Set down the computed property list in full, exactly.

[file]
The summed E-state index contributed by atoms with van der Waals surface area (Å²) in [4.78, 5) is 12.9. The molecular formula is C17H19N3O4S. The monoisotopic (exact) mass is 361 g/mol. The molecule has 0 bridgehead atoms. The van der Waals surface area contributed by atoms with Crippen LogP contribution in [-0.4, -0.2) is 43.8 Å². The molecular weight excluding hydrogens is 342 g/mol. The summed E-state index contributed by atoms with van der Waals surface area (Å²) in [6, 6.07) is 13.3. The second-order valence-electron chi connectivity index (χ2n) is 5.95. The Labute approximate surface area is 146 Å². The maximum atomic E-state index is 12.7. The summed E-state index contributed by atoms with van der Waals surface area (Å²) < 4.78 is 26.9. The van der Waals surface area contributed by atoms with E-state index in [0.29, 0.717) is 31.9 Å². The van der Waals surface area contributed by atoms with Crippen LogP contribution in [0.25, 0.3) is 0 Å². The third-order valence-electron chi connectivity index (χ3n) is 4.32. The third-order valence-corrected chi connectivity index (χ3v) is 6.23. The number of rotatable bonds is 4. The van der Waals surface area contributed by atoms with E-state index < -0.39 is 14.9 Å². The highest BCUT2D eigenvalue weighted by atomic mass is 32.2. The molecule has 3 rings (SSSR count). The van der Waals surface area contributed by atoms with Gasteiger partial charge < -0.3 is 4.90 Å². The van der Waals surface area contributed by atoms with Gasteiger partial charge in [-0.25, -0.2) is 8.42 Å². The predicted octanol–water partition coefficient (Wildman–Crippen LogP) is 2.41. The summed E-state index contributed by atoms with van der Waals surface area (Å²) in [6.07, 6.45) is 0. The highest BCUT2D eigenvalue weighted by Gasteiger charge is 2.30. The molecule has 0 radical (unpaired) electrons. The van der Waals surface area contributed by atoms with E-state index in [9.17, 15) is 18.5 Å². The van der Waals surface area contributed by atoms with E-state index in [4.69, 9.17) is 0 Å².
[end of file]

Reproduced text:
The summed E-state index contributed by atoms with van der Waals surface area (Å²) in [4.78, 5) is 12.9. The molecular formula is C17H19N3O4S. The monoisotopic (exact) mass is 361 g/mol. The molecule has 0 bridgehead atoms. The van der Waals surface area contributed by atoms with Crippen LogP contribution in [-0.4, -0.2) is 43.8 Å². The molecular weight excluding hydrogens is 342 g/mol. The summed E-state index contributed by atoms with van der Waals surface area (Å²) in [6, 6.07) is 13.3. The second-order valence-electron chi connectivity index (χ2n) is 5.95. The Labute approximate surface area is 146 Å². The maximum atomic E-state index is 12.7. The summed E-state index contributed by atoms with van der Waals surface area (Å²) < 4.78 is 26.9. The van der Waals surface area contributed by atoms with E-state index in [0.29, 0.717) is 31.9 Å². The van der Waals surface area contributed by atoms with Crippen LogP contribution in [0.25, 0.3) is 0 Å². The third-order valence-electron chi connectivity index (χ3n) is 4.32. The third-order valence-corrected chi connectivity index (χ3v) is 6.23. The number of rotatable bonds is 4. The van der Waals surface area contributed by atoms with E-state index < -0.39 is 14.9 Å². The highest BCUT2D eigenvalue weighted by atomic mass is 32.2. The molecule has 3 rings (SSSR count). The van der Waals surface area contributed by atoms with Gasteiger partial charge < -0.3 is 4.90 Å². The van der Waals surface area contributed by atoms with Gasteiger partial charge in [-0.25, -0.2) is 8.42 Å². The predicted octanol–water partition coefficient (Wildman–Crippen LogP) is 2.41. The summed E-state index contributed by atoms with van der Waals surface area (Å²) in [6.07, 6.45) is 0. The highest BCUT2D eigenvalue weighted by Gasteiger charge is 2.30. The molecule has 0 radical (unpaired) electrons. The van der Waals surface area contributed by atoms with E-state index in [9.17, 15) is 18.5 Å². The van der Waals surface area contributed by atoms with E-state index in [4.69, 9.17) is 0 Å².